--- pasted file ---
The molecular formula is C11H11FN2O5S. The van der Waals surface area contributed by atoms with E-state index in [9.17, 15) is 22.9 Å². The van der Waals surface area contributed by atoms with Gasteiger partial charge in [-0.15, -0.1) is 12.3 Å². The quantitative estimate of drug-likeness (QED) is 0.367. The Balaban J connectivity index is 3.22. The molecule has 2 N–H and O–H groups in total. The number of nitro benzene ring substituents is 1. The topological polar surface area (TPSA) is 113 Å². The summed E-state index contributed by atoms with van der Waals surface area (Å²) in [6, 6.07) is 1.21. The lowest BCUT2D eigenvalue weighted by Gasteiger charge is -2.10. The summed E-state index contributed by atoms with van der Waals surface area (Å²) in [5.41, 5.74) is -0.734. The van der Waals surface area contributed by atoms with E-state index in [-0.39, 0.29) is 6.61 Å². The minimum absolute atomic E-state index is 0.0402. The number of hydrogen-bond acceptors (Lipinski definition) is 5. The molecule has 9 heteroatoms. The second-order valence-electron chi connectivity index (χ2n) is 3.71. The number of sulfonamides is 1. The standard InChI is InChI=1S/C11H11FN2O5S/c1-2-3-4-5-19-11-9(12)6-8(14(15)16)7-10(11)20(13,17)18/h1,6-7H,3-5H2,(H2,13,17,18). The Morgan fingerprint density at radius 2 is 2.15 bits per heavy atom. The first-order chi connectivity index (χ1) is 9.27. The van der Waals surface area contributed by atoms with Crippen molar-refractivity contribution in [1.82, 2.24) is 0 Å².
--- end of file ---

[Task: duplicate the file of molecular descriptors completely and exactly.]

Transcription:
The molecular formula is C11H11FN2O5S. The van der Waals surface area contributed by atoms with E-state index in [9.17, 15) is 22.9 Å². The van der Waals surface area contributed by atoms with Gasteiger partial charge in [-0.15, -0.1) is 12.3 Å². The quantitative estimate of drug-likeness (QED) is 0.367. The Balaban J connectivity index is 3.22. The molecule has 2 N–H and O–H groups in total. The number of nitro benzene ring substituents is 1. The topological polar surface area (TPSA) is 113 Å². The summed E-state index contributed by atoms with van der Waals surface area (Å²) in [6, 6.07) is 1.21. The lowest BCUT2D eigenvalue weighted by Gasteiger charge is -2.10. The summed E-state index contributed by atoms with van der Waals surface area (Å²) in [5.41, 5.74) is -0.734. The van der Waals surface area contributed by atoms with E-state index in [-0.39, 0.29) is 6.61 Å². The minimum absolute atomic E-state index is 0.0402. The number of hydrogen-bond acceptors (Lipinski definition) is 5. The molecule has 9 heteroatoms. The second-order valence-electron chi connectivity index (χ2n) is 3.71. The number of sulfonamides is 1. The standard InChI is InChI=1S/C11H11FN2O5S/c1-2-3-4-5-19-11-9(12)6-8(14(15)16)7-10(11)20(13,17)18/h1,6-7H,3-5H2,(H2,13,17,18). The Morgan fingerprint density at radius 2 is 2.15 bits per heavy atom. The first-order chi connectivity index (χ1) is 9.27. The van der Waals surface area contributed by atoms with Crippen molar-refractivity contribution in [1.82, 2.24) is 0 Å².